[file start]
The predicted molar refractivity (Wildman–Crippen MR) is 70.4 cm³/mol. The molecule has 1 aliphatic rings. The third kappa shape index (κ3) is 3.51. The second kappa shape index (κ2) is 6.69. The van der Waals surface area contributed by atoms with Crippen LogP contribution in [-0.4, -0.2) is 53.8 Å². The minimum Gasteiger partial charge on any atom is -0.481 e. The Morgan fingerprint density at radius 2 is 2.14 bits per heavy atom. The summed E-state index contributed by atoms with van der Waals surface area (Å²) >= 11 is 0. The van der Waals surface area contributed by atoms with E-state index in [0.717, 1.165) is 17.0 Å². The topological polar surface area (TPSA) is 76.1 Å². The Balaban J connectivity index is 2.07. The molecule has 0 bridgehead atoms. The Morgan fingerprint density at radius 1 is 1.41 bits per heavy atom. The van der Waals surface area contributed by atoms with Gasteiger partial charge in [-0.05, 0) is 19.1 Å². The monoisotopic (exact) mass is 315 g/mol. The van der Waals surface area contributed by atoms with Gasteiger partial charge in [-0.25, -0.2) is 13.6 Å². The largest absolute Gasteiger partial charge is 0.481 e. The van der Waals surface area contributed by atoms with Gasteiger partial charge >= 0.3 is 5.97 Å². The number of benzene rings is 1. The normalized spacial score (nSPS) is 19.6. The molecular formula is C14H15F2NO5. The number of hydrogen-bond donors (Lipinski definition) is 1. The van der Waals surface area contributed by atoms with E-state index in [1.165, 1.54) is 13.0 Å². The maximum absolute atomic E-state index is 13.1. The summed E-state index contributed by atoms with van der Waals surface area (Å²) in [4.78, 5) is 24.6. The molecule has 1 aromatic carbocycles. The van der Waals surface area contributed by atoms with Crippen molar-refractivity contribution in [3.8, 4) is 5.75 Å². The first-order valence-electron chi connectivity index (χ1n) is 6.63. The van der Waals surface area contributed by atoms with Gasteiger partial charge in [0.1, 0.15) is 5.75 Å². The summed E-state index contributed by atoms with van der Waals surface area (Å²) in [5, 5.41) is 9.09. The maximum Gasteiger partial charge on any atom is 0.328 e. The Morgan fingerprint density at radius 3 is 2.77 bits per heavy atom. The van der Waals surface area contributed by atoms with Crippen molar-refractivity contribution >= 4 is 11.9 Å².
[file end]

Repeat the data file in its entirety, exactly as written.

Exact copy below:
The predicted molar refractivity (Wildman–Crippen MR) is 70.4 cm³/mol. The molecule has 1 aliphatic rings. The third kappa shape index (κ3) is 3.51. The second kappa shape index (κ2) is 6.69. The van der Waals surface area contributed by atoms with Crippen LogP contribution in [-0.4, -0.2) is 53.8 Å². The minimum Gasteiger partial charge on any atom is -0.481 e. The Morgan fingerprint density at radius 2 is 2.14 bits per heavy atom. The summed E-state index contributed by atoms with van der Waals surface area (Å²) >= 11 is 0. The van der Waals surface area contributed by atoms with E-state index in [0.717, 1.165) is 17.0 Å². The topological polar surface area (TPSA) is 76.1 Å². The Balaban J connectivity index is 2.07. The molecule has 0 bridgehead atoms. The Morgan fingerprint density at radius 1 is 1.41 bits per heavy atom. The van der Waals surface area contributed by atoms with Gasteiger partial charge in [-0.05, 0) is 19.1 Å². The monoisotopic (exact) mass is 315 g/mol. The van der Waals surface area contributed by atoms with Gasteiger partial charge in [-0.25, -0.2) is 13.6 Å². The largest absolute Gasteiger partial charge is 0.481 e. The van der Waals surface area contributed by atoms with Gasteiger partial charge >= 0.3 is 5.97 Å². The number of benzene rings is 1. The normalized spacial score (nSPS) is 19.6. The molecular formula is C14H15F2NO5. The number of hydrogen-bond donors (Lipinski definition) is 1. The van der Waals surface area contributed by atoms with E-state index in [1.165, 1.54) is 13.0 Å². The maximum absolute atomic E-state index is 13.1. The summed E-state index contributed by atoms with van der Waals surface area (Å²) in [4.78, 5) is 24.6. The molecule has 1 aromatic carbocycles. The van der Waals surface area contributed by atoms with Crippen molar-refractivity contribution in [3.8, 4) is 5.75 Å². The first-order valence-electron chi connectivity index (χ1n) is 6.63. The van der Waals surface area contributed by atoms with Gasteiger partial charge in [0.1, 0.15) is 5.75 Å². The summed E-state index contributed by atoms with van der Waals surface area (Å²) in [5, 5.41) is 9.09. The maximum Gasteiger partial charge on any atom is 0.328 e. The Morgan fingerprint density at radius 3 is 2.77 bits per heavy atom. The van der Waals surface area contributed by atoms with Crippen molar-refractivity contribution >= 4 is 11.9 Å².